The woman said she decided to speak out again and offer more evidence of their relationship after seeing Walker dismiss her allegations and suggest he didn’t know who she could be. Her remarks come two weeks before the Georgia runoff between Walker and Democratic Sen. Raphael G. Warnock.
“Herschel, I never thought you would deny knowing me or our relationship,” she said in the news conference. “Are you really willing to do anything, including lying to the voters in Georgia, to become a senator?
“Do you have the guts to meet with me in person in public?” added the woman, who was visibly emotional and crying throughout the news conference. “Look me in the eye and tell me to my face that you don’t know me — and that none of what I just said is true. I’m looking forward to your response.” The woman said she would be willing to travel to Georgia to meet with Walker.
Walker’s campaign did not immediately respond to a request for comment.
The abortion allegations have drawn much attention as Walker has campaigned as a staunch opponent of abortions, with no exceptions. Last month, he sought to soften his stance during a debate with Warnock, saying he agrees with Georgia’s restrictive abortion law, which allows exceptions for rape, incest and to save the life of the mother. The law, which bans abortions as early as six weeks, was overturned last week by a Fulton County Superior Court judge. The state of Georgia is appealing the ruling.
“I’m done with this foolishness. I’ve already told people this is a lie and I’m not going to entertain it, Walker told reporters late last month of the second woman’s allegations. He added: “I also want you to know I didn’t kill JFK either.”
In Tuesday’s news conference, Allred and the woman shared audio recordings of Walker — one of an answering machine message and another of a phone call between the two. The woman read aloud a letter that she said Walker sent her parents and one she said he sent to her, saying, “I’m sorry I have put you through all this stuff.”
Allred also read aloud a signed declaration of a friend whom the accuser had confided in about being impregnated by Walker.
In the declaration, the friend said the woman had initially said she had a miscarriage. But the friend suspected it was an abortion because Walker, who was married to his first wife at the time, did not want the woman to continue with the pregnancy. The friend added that, years later, the woman shared that Walker had driven her to a clinic to obtain an abortion.
The Washington Post did not independently confirm these allegations.
The woman did not appear in person at the first news conference in Los Angeles, speaking via Zoom. Days later, she showed her face in an interview with ABC News. On Tuesday, she was present for the news conference in person but continued to go by “Jane Doe,” citing concerns for her safety.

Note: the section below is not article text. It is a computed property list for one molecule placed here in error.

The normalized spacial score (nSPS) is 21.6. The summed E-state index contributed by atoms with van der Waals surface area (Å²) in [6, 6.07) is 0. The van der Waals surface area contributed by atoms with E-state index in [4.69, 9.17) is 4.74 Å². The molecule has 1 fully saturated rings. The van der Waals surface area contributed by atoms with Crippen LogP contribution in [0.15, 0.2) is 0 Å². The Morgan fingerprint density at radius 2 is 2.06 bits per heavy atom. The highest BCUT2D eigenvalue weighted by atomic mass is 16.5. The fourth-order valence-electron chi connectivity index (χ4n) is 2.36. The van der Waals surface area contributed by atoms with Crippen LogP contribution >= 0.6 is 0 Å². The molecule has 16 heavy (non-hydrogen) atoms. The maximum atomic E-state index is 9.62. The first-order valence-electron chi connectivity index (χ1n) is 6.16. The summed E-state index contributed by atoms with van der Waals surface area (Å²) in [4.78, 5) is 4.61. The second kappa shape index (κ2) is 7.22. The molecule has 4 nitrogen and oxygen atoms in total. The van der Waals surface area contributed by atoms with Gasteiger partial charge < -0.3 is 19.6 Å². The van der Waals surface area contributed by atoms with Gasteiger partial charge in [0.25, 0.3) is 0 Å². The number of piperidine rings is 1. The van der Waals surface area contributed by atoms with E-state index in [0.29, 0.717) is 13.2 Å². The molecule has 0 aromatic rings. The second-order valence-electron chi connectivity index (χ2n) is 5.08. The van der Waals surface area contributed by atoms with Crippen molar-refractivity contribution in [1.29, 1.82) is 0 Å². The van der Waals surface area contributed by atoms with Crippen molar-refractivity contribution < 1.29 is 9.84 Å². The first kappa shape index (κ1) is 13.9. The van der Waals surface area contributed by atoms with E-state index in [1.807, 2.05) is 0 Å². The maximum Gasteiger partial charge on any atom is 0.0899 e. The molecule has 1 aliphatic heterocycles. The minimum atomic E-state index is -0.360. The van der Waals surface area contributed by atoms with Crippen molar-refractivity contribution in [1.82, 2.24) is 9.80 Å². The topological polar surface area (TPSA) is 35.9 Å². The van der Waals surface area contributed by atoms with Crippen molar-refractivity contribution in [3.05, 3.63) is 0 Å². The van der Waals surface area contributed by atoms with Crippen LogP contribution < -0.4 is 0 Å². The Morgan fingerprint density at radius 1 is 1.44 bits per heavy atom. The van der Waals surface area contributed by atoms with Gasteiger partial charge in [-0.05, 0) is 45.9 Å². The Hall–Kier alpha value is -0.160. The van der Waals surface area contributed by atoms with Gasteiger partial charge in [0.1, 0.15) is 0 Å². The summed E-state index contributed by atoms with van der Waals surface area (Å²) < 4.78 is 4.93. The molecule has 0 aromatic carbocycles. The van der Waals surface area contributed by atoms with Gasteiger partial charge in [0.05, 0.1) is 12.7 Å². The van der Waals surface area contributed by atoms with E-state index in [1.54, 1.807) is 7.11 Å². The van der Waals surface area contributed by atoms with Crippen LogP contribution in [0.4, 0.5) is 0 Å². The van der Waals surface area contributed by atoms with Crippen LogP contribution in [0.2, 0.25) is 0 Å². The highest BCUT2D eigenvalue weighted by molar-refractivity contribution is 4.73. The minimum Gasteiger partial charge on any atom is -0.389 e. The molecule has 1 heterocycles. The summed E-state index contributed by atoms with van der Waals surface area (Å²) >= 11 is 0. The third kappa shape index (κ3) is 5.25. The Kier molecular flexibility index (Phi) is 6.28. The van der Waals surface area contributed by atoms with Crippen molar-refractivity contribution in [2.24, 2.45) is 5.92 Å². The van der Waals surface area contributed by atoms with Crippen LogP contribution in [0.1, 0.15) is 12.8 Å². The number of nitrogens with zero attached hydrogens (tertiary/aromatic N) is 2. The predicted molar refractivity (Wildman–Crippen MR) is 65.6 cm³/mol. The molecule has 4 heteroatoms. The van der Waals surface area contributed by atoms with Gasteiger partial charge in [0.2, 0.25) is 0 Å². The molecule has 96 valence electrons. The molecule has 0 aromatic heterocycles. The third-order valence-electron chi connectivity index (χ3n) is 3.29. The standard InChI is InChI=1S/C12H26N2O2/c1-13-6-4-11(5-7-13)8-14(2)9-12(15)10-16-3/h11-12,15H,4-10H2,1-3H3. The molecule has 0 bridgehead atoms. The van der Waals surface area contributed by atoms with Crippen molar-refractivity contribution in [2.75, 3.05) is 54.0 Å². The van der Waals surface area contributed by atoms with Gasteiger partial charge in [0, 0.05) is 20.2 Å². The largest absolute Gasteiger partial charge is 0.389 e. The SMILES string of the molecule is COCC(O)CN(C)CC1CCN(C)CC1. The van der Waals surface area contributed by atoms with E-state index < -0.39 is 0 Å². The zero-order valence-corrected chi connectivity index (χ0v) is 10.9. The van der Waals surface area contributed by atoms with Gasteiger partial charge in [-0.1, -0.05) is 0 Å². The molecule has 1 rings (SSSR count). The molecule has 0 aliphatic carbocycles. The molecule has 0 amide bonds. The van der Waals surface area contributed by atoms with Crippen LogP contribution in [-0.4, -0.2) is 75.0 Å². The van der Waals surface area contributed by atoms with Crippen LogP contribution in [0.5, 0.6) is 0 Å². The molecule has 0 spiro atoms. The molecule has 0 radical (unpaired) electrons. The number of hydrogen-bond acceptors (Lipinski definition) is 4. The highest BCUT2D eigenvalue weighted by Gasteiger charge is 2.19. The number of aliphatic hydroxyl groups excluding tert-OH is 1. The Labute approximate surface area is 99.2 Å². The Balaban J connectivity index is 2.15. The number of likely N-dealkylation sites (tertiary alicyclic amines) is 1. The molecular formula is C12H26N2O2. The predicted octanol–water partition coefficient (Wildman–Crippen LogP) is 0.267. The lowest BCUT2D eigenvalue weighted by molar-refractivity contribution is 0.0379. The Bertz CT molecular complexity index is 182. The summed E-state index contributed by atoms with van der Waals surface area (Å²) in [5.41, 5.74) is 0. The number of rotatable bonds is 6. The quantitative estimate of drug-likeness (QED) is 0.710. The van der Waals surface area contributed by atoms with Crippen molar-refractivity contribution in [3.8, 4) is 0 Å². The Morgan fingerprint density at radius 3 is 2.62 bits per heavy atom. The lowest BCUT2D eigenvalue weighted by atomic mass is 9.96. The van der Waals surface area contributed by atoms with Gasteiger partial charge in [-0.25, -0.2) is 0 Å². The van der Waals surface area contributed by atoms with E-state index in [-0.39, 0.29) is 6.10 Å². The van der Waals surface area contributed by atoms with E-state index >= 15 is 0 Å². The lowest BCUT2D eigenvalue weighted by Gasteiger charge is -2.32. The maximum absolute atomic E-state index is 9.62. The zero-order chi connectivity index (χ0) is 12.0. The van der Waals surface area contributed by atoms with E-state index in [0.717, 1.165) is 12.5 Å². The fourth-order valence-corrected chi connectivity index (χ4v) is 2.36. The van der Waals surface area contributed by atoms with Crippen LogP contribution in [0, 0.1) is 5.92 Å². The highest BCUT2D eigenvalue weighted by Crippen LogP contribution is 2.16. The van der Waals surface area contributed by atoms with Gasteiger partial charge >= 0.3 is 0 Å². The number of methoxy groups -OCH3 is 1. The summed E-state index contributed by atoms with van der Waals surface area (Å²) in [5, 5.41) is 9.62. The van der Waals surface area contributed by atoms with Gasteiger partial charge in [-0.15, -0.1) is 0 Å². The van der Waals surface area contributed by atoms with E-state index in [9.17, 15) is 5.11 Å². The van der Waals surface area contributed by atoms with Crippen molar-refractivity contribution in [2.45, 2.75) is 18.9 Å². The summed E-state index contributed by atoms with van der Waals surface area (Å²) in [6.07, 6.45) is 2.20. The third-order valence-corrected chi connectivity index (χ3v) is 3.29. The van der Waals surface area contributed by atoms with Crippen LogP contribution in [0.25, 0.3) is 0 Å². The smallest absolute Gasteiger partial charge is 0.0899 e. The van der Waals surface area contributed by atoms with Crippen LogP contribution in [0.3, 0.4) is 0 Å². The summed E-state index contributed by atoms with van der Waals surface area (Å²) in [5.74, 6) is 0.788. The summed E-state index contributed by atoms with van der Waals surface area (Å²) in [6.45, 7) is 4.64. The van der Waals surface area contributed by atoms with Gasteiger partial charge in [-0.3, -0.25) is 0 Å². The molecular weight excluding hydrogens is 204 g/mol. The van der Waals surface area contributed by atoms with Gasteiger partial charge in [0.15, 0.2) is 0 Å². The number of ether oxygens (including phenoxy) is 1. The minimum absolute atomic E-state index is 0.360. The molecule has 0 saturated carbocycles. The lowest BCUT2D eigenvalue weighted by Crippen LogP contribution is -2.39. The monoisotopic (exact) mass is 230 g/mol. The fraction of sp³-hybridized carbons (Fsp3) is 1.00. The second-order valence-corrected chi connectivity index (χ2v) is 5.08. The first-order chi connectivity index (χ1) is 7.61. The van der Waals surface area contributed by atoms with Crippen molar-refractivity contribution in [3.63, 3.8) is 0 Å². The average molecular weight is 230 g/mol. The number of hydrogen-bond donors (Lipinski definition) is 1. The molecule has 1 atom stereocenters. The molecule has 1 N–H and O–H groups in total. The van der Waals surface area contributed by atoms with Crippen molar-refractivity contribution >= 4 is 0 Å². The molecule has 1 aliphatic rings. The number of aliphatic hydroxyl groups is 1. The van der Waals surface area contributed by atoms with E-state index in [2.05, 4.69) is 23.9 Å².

She shared that she first decided to come forward last month after seeing Walker’s handling of the first woman’s allegations that he pressured and paid for her to have an abortion. She said: “I intended to take this to my grave,” but decided to speak up when she saw him say he had never paid for an abortion and knew he was lying.
Asked if she hopes sharing her story will impact the runoff, the woman said, “I think it’s up to the voters of Georgia to decide who they want to represent them and who to believe.”
Walker has denied paying for any abortions in the past. The Heisman Trophy winner from the University of Georgia initially denied knowing who the first woman accusing him could be. The woman, who produced a receipt from an abortion clinic and a check signed by Walker, later came out and shared that she is the mother of one of his children. The woman told The Washington Post that she had to press Walker to pay for the abortion that he wanted her to have. Since then, he has acknowledged sending her money, but says he didn’t know it was for an abortion, as she alleges.
Meanwhile, Georgia Honor, a group tied to Senate Majority PAC, which is aligned with Majority Leader Charles E. Schumer (DN.Y.), on Tuesday started airing new ads attacking Walker over his antiabortion stance and the abortion allegations. One of the ads features a clip from an interview in which the woman told ABC News she “felt threatened and I thought I had no choice.”
A new poll, commissioned by AARP and released Tuesday, showed Warnock leading Walker, 51 percent to 47 percent, within the margin of error of 4.4 percentage points.
Walker on Tuesday night was scheduled to hold a rally in Powder Springs, Ga., with Sens. Lindsey O. Graham (RS.C.) and Ted Cruz (R-Tex.). Republicans have sought to bolster Walker’s candidacy citing the importance of flipping the seat, even though Democrats have already secured control of the Senate with 50 seats and Vice President Harris’s tiebreaking vote, when needed.
Democrats are fighting to re-elect Warnock, who won the seat in a 2021 special runoff election, and expand their majority to 51. The senator, who is seeking a full, six-year term, has become increasingly vocal in taking jabs at Walker over the abortion allegations.
“He wants a nationwide ban on abortion. He says he doesn’t support reproductive choice. He said no exceptions, which is a rather curious position for him to take,” Warnock said over the weekend in a rally with students at Emory University. He paused while the crowd applauded, adding, “Yeah, that’s what I said.”